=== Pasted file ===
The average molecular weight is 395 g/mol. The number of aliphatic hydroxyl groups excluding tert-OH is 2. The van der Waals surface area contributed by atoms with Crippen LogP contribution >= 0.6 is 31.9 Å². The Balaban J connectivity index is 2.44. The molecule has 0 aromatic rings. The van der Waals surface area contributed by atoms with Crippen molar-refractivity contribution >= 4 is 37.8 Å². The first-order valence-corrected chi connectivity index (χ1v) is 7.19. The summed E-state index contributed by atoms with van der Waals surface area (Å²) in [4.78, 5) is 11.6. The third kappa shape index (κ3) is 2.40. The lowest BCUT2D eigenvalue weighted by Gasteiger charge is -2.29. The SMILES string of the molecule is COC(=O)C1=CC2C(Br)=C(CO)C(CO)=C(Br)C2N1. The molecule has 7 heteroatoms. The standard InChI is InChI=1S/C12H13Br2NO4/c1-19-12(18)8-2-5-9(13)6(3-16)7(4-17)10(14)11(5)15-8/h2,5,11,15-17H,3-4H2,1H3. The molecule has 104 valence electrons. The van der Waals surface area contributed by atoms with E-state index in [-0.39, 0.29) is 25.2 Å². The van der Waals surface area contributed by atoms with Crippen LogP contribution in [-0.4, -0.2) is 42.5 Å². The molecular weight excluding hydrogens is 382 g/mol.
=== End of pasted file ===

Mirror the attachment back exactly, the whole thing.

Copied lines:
The average molecular weight is 395 g/mol. The number of aliphatic hydroxyl groups excluding tert-OH is 2. The van der Waals surface area contributed by atoms with Crippen LogP contribution >= 0.6 is 31.9 Å². The Balaban J connectivity index is 2.44. The molecule has 0 aromatic rings. The van der Waals surface area contributed by atoms with Crippen molar-refractivity contribution >= 4 is 37.8 Å². The first-order valence-corrected chi connectivity index (χ1v) is 7.19. The summed E-state index contributed by atoms with van der Waals surface area (Å²) in [4.78, 5) is 11.6. The third kappa shape index (κ3) is 2.40. The lowest BCUT2D eigenvalue weighted by Gasteiger charge is -2.29. The SMILES string of the molecule is COC(=O)C1=CC2C(Br)=C(CO)C(CO)=C(Br)C2N1. The molecule has 7 heteroatoms. The standard InChI is InChI=1S/C12H13Br2NO4/c1-19-12(18)8-2-5-9(13)6(3-16)7(4-17)10(14)11(5)15-8/h2,5,11,15-17H,3-4H2,1H3. The molecule has 104 valence electrons. The van der Waals surface area contributed by atoms with E-state index in [-0.39, 0.29) is 25.2 Å². The van der Waals surface area contributed by atoms with Crippen LogP contribution in [-0.4, -0.2) is 42.5 Å². The molecular weight excluding hydrogens is 382 g/mol.